Monday, January 31, 2011
It's hard to say exactly what makes this and many, many other Nabokov sentences so richly beautiful. But years ago, I heard a talk by Doris Sommer on bilingualism and literature, and she suggested that the pressure of Nabokov's native Russian behind his English has something to do with it. This is also perhaps one reason why so many non-native speakers of English end up expressing themselves far more eloquently that those of us who grew up taking it for granted. In Nabokov's case, there are often masked definitions of words in Russian behind those in English, which give a subtle twist to the English meanings. Moreover, there are different sounds, rhythms, syntaxes (sin taxes?), etc., that Nabokov's ear hears, and then sort of suppresses, as he writes. You could say there's a Russian harmony, or harmonics, to the English main melody.
Interesting that the sentence Fish selected is actually about the pressure of the past welling up into the present--and all the different forms that pressure can take. It mutates, and won't be denied.
Friday, January 28, 2011
But Greene also shows a tremendous faith in his audience. I think it's this attitude that makes the work of explaining far more enjoyable for everyone. Witness this exchange with Terry Gross, as Greene is explaining the basics of string theory as opposed to the standard (particle) model:
If we change that idea and envision that these particles are actually not little tiny dots but little tiny loops, little loops of string, a little piece of string that can vibrate at different frequencies, that change from a dot to a string is able to cure the mathematical inconsistencies between general relativity and quantum mechanics at least on paper. We haven't tested. We have not been able to test these ideas yet. That's the big issue. But at least on paper, that modest change from a dot to a loop cures the problem.
GROSS: How does it cure the problem?
Prof. GREENE: That's a very interesting and difficult question, but I'll...
GROSS: Yeah, I figured it would be difficult.
(Soundbite of laughter)
Prof. GREENE: I'm absolutely willing to give it a shot.
GROSS: Okay.Prof. GREENE: So first let me just give you what the problem is in a touch more detail...
This little exchange, which I've bolded, says so much. How often does it happen that some sage (on a stage) is explaining some complex concept, and the non-specialist listener says or thinks something like "this will be too difficult for me." (If you listen to the audio, you can hear a note of defeat in Gross's voice, a note that's pretty familiar to any non-expert talking to a specialist--as is the laughter.)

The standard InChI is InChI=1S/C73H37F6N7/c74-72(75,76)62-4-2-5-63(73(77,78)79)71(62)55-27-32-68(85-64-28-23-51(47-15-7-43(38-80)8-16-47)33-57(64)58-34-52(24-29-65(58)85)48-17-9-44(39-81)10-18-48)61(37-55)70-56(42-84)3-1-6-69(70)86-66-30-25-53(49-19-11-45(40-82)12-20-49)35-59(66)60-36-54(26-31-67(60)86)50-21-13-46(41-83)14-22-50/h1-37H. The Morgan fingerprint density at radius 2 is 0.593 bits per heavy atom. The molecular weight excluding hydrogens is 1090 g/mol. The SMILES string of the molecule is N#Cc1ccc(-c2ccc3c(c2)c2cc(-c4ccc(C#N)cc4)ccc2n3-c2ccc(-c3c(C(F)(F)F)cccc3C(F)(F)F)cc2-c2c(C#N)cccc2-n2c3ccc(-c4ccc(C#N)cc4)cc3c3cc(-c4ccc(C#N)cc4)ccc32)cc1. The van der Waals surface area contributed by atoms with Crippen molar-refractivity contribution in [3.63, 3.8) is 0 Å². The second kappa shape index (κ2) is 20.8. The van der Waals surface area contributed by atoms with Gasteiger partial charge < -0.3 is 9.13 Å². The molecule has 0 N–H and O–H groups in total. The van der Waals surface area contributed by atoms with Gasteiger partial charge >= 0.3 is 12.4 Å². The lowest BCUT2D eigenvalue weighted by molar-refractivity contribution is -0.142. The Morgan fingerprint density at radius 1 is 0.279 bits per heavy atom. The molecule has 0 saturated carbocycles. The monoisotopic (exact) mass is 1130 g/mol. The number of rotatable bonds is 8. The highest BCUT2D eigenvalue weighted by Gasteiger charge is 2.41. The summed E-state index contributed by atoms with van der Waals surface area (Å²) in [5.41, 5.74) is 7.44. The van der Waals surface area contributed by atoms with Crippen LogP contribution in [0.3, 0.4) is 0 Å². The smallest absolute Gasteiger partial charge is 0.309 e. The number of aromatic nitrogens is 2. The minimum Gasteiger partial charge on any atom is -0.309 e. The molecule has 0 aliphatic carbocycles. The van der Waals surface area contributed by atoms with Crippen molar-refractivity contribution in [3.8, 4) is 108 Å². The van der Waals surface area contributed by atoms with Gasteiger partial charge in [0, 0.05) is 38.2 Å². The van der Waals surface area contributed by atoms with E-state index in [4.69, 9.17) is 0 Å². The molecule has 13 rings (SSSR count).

But then Greene says "I'm absolutely willing to give it a shot." He takes that difficulty upon himself as a challenge, because his listener is obviously interested and willing to take on her part of the challenge. He reduces the listener's sense of intellectual inferiority by recognizing that he has to do something hard here, as well--explain this complex topic clearly. And he goes on to do so surprisingly well.
Thursday, January 27, 2011
Wednesday, January 26, 2011
Now then. The "shadowy apparition" is as old as the hills in storytelling. It's the thing almost seen, but not quite; the ghost; the literal or figurative haunting by memory. In thrillers it's the killer, stalking his prey in a darkened corridor. It's death itself, which we know is out there waiting for us, and but which we will never truly know (because once we do, you know, it's too late). It's Moby-Dick. In other words, in the words of our former Secretary of Defense, it's the known unknown. And you could make a case that it's the generative force behind pretty much all art: grasping at that thing we know we can never can grasp, as a means to try to overcome it.
But before I go any further, let me share with you my very favorite "shadowy apparition" tale of all time, from my very favorite show of all time. Those of you who've read my novel (hello, you five!) will see this as a direct antecedent for my work.
But suppose you don't have a video camera, a raccoon mask, or a brother willing to make an ass of himself on television? Suppose you just want to render a face in the window in prose? Well, you could do worse than study James.
The narrator first sees the apparition when she's strolling the grounds of the mansion at dusk: